Who's behind the cartoon costumes in Times Square
They look like fun, but who is really inside those costumes? Turns out no one really knows, not even the city.
We found an Elmo character and the Cookie Monster on the corner of 47th street and Broadway. The man playing the Cookie Monster did not speak English and told me he was an illegal immigrant. His colleague playing Elmo also did not speak English.
"They give us donations because they want to not because they have to,” said the man in Spanish playing Elmo.
These characters say they make between $80 dollars and $100 dollars a day. They say they have to give 10 percent of their earnings to the group that rents out the costumes, which cost $300 to $400 dollars.
When News4NY explained they could buy their own costumes if they saved up, they told us they would not have corners to work because the group that rents the costumes also claims ownership over the public corners. We asked if it was like the mob Elmo-Style.
“Practically yes. They would put two other cartoon characters next to you so you wouldn't be able to get any money," said the man playing Elmo.
On that corner in Times Square the Brunetti family from Scranton, Pennsylvania posed for a photo with Elmo.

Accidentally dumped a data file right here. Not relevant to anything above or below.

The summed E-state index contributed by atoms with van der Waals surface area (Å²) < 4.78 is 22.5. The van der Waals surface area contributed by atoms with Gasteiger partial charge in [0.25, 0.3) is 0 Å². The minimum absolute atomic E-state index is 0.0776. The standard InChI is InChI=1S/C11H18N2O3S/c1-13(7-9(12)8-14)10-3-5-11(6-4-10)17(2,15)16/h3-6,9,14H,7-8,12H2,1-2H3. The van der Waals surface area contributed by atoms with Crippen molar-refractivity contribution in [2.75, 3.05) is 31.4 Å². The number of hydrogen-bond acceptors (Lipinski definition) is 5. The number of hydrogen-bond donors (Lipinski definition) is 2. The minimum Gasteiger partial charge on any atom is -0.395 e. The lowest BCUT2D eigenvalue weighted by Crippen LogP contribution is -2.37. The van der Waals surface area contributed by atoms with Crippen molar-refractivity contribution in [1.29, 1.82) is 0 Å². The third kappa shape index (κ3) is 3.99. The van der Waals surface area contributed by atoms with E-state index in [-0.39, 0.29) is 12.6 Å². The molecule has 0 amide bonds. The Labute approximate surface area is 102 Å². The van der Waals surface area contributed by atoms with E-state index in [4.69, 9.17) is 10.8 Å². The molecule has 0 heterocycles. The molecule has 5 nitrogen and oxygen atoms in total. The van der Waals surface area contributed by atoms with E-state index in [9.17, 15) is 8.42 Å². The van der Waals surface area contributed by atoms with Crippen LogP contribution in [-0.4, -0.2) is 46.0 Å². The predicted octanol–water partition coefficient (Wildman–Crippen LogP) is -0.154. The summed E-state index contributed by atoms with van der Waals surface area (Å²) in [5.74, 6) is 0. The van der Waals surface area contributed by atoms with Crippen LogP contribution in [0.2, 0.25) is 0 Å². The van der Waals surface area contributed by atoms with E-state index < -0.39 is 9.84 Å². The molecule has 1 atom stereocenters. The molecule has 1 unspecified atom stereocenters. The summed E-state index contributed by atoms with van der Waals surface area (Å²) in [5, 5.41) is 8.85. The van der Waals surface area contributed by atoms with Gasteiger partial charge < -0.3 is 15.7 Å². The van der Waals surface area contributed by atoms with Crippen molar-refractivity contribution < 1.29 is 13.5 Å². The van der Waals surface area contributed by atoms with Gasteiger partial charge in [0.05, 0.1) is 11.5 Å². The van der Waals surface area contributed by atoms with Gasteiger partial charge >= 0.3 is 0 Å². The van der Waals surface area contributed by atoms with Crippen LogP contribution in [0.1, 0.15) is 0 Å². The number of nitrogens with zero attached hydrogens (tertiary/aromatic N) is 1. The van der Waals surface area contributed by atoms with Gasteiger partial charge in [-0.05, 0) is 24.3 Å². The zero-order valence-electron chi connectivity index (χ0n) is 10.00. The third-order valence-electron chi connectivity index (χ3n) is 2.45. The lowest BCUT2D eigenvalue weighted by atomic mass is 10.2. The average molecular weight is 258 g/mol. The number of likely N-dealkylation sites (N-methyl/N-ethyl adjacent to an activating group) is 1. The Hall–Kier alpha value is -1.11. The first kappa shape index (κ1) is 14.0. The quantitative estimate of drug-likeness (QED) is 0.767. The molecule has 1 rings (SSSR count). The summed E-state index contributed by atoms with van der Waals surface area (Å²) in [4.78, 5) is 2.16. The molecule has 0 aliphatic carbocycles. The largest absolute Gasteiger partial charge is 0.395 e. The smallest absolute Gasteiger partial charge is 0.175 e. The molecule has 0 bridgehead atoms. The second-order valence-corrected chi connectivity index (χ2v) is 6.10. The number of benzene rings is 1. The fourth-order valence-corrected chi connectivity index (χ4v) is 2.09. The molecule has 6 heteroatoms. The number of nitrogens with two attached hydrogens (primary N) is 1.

"They asked for a donation," said mom Lorriane Brunetti who admitted she did not have time to think about having her children pose with a stranger or about where her donation was going. "I have no idea."
"Suspicious. They didn't seem like they were sanctioned and that they had ulterior motives,” said dad Steve Brunetti who didn’t like the experience.
It turns out there is nothing illegal about what these cartoon characters do all over New York. The city's law department says it's freedom of speech, and unless they demand payment they're not considered vendors so they don't need permits.
We found an Easter bunny outside of 30 Rock. It turns out he did not speak English either. He's an Egyptian immigrant who showed us his Green Card.
"It's one of those strange times in life where if you have a choice between a Muppet and a naked cowboy you may actually be better off with the naked cowboy, " says Councilman Dan Garodnick
Councilman Garodinick is chair of the Consumer Affairs Committee, which handles street vendors. News4NY asked Garodnick if the costumed characters should be monitored. What if a pedophile or wanted criminal decided to suit up and start taking photos with children?
"I would encourage tourists and people in New York who are trying to find good uses for their entertainment dollars to spend them elsewhere but we need to protect first amendment rights and make sure these folks are not crossing the line," said Garodnick
A man posing as the Statue of Liberty, working outside of 30 Rock names his price: 3 dollars for a photo. But he has a permit so he's allowed to sell his services.
"My license. I'm a legal people [person]. Not like them. They are Elmo. They don' t have nothing. Even you don't know who they are."
Neither does anyone else. But for some that's okay.
"I think the economy is so bad right now but maybe they're doing a good thing and they're not harming anyone," said grandmother Anne Corner from Bricktownship, New Jersey.